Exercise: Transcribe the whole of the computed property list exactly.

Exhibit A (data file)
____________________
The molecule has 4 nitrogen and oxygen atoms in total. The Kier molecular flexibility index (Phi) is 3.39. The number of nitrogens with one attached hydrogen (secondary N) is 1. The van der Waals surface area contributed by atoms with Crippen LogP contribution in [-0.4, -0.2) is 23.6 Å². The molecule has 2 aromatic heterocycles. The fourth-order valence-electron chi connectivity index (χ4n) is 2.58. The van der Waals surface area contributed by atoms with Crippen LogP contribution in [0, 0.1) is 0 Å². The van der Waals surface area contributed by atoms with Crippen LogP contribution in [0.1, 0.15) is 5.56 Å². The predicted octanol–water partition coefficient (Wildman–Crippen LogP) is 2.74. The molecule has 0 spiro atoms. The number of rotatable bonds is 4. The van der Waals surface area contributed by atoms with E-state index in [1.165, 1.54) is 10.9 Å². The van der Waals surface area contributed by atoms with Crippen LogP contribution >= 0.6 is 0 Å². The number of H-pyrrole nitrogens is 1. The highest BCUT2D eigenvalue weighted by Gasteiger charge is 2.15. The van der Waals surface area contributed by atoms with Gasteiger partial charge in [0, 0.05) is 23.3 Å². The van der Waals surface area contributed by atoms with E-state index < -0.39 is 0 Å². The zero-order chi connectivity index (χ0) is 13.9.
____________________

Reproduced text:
The molecule has 4 nitrogen and oxygen atoms in total. The Kier molecular flexibility index (Phi) is 3.39. The number of nitrogens with one attached hydrogen (secondary N) is 1. The van der Waals surface area contributed by atoms with Crippen LogP contribution in [-0.4, -0.2) is 23.6 Å². The molecule has 2 aromatic heterocycles. The fourth-order valence-electron chi connectivity index (χ4n) is 2.58. The van der Waals surface area contributed by atoms with Crippen LogP contribution in [0, 0.1) is 0 Å². The van der Waals surface area contributed by atoms with Crippen LogP contribution in [0.1, 0.15) is 5.56 Å². The predicted octanol–water partition coefficient (Wildman–Crippen LogP) is 2.74. The molecule has 0 spiro atoms. The number of rotatable bonds is 4. The van der Waals surface area contributed by atoms with E-state index in [1.165, 1.54) is 10.9 Å². The van der Waals surface area contributed by atoms with Crippen LogP contribution >= 0.6 is 0 Å². The number of H-pyrrole nitrogens is 1. The highest BCUT2D eigenvalue weighted by Gasteiger charge is 2.15. The van der Waals surface area contributed by atoms with Gasteiger partial charge in [0, 0.05) is 23.3 Å². The van der Waals surface area contributed by atoms with E-state index < -0.39 is 0 Å². The zero-order chi connectivity index (χ0) is 13.9.